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United States v. Yung

United States District Court, D. Delaware

January 30, 2018

UNITED STATES OF AMERICA, Plaintiff,
v.
HO KA TERENCE YUNG, Defendant.

          David C. Weiss, Acting U.S. Attorney, Shawn Weede, Assistant U.S. Attorney, and Elizabeth L. Van Pelt, Assistant U.S. Attorney, OFFICE OF THE UNITED STATES ATTORNEY, Wilmington, DE Attorneys for Plaintiff.

          Edson A. Bostic, Federal Public Defender, and Eleni Kousoulis, Assistant Federal Public Defender, OFFICE OF THE FEDERAL PUBLIC DEFENDER, Wilmington, DE Attorneys for Defendant.

          MEMORANDUM OPINION

          STARK, U.S. District Judge

         I. BACKGROUND

         Defendant Ho Ka Terence Yung ("Yung" or "Defendant") is charged with one count of cyberstalking, in violation of 18 U.S.C. § 2261A(2)(B). (See D.I. 3) Yung moves to dismiss the indictment, contending § 2261A(2)(B) violates the First Amendment of the United States Constitution. (See D.I. 37) The motion is fully briefed (see D.I. 38, 40, 43) and the Court heard argument on January 22, 2018. For the reasons discussed below, the Court will deny Yung's motion.

         II. LEGAL STANDARDS

         Pursuant to Federal Rule of Criminal Procedure 12(b)(3)(B), a defendant may move to dismiss an indictment for failure to state an offense. Fed. R. Crim. P. 12(b)(3)(B)(v). Accordingly, Rule 12(b)(3)(B) "allows a district court to review the sufficiency of the government's pleadings to ... ensur[e] that legally deficient charges do not go to a jury." United States v. Huet, 665 F.3d 588, 595 (3d Cir. 2012) (alteration in original; internal quotation marks omitted). "An indictment is defective if it alleges [a] violation of an unconstitutional statute." United States v. Dean, 670 F.Supp.2d 457, 458 (E.D. Va. 2009); see also United States v. Boffa, 513 F.Supp. 444, 459-64 (D. Del. 1980) (resolving motion to dismiss indictment where defendant alleged statute was unconstitutionally vague, overbroad, and unconstitutional as applied).

         III. DISCUSSION

         Yung seeks dismissal of the indictment based on his contention that § 2261A(2)(B) is facially invalid under the First Amendment. (See D.I. 38, 43) The First Amendment provides, "Congress shall make no law ... abridging the freedom of speech." U.S. Const, amend. I. "There are two quite different ways in which a statute or ordinance may be considered invalid 'on its face' [under the First Amendment] - either because it is unconstitutional in every conceivable application, or because it seeks to prohibit such a broad range of protected conduct that it is unconstitutionally 'overbroad.'" Members of City Council of City of L.A. v. Taxpayers for Vincent, 466 U.S. 789, 796 (1984). Here, Yung raises only the "second type of facial challenge, " arguing that § 2261A(2)(B) is facially overbroad. (See D.I. 38 at 1; see also United States v. Stevens, 559 U.S. 460, 473 (2010) (internal quotation marks omitted))[1]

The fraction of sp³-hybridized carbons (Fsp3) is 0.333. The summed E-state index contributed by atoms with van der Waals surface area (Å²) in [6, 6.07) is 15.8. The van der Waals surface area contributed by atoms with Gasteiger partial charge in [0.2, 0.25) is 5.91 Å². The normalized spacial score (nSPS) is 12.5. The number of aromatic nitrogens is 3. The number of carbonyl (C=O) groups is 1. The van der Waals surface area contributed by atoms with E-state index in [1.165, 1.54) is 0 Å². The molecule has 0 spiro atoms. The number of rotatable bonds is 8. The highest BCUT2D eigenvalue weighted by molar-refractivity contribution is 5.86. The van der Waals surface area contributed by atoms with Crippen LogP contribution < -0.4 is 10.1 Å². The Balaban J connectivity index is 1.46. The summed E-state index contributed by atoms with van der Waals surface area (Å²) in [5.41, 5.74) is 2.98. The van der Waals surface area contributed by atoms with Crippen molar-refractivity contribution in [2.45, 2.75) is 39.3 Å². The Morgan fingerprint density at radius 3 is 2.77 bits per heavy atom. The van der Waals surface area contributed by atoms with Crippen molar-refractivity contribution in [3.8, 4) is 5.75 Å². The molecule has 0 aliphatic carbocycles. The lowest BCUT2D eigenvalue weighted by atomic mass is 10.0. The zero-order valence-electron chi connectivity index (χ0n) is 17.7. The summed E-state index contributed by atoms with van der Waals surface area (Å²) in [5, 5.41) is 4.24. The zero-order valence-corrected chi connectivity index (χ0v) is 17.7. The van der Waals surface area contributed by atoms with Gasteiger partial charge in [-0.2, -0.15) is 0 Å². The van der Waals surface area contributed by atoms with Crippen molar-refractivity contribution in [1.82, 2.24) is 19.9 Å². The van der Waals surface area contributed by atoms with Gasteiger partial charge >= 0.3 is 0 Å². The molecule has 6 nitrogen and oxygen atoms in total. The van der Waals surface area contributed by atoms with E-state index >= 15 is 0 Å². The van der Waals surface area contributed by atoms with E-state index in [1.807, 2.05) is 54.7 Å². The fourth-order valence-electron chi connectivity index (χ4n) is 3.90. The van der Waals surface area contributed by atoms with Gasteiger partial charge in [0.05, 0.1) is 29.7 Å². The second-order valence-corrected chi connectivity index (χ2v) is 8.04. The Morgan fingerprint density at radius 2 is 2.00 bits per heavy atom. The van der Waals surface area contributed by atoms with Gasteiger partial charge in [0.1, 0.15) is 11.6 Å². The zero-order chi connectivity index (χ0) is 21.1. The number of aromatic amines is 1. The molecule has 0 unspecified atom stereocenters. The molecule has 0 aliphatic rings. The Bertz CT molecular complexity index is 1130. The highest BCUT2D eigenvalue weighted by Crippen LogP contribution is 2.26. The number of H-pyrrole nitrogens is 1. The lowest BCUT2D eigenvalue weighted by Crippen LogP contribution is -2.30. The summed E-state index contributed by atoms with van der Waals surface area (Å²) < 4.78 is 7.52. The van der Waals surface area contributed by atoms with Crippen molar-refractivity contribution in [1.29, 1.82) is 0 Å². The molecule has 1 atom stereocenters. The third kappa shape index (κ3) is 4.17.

"The overbreadth doctrine prohibits the Government from banning unprotected speech if a substantial amount of protected speech is prohibited or chilled in the process." Ashcroft v. Free Speech Coal, 535 U.S. 234, 255 (2002). Under the "First Amendment overbreadth doctrine, a statute is facially invalid if it prohibits a substantial amount of protected speech." United States v. Williams, 553 U.S. 285, 292 (2008). When overbreadth is alleged, "[t]he overbreadth claimant bears the burden of demonstrating, from the text of [the law] and from actual fact, that substantial overbreadth exists." Virginia v. Hicks, 539 U.S. 113, 122 (2003) (second alteration in original; internal quotation marks omitted).[2]

         The overbreadth doctrine accords standing to an individual, like Yung, to challenge the constitutionality of a statute's application to individuals other than himself. However, as an exception to the traditional rules of standing, "the First Amendment overbreadth doctrine, like most exceptions to established principles, must be carefully tied to the circumstances in which facial invalidation of a statute is truly warranted." New York v. Ferber, 458 U.S. 747, 769 (1982). The Supreme Court has stressed that such a consequence will be justified only when a statute's overbreadth is "substantial, not only in an absolute sense, but also relative to the statute's plainly legitimate sweep." Williams, 553 U.S. at 292 (emphasis in original). Moreover, "overbreadth claims, if entertained at all, have been curtailed when invoked against ordinary criminal laws that are sought to be applied to protected conduct." Broadrick v. Oklahoma, 413 U.S. 601, 613 (1973). Accordingly, the "strong medicine" of invalidation for overbreadth must be used "sparingly and only as a last resort." Id.

         "The first step in overbreadth analysis is to construe the challenged statute; it is impossible to determine whether a statute reaches too far without first knowing what the statute covers." Williams, 553 U.S. at 293. The second step is for the Court to then determine "whether the statute, as we have construed it, criminalizes a substantial amount of protected expressive activity." Id. at 297.

         Here, the statute being challenged as unconstitutionally overbroad is § 2261A(2)(B), which prohibits ...


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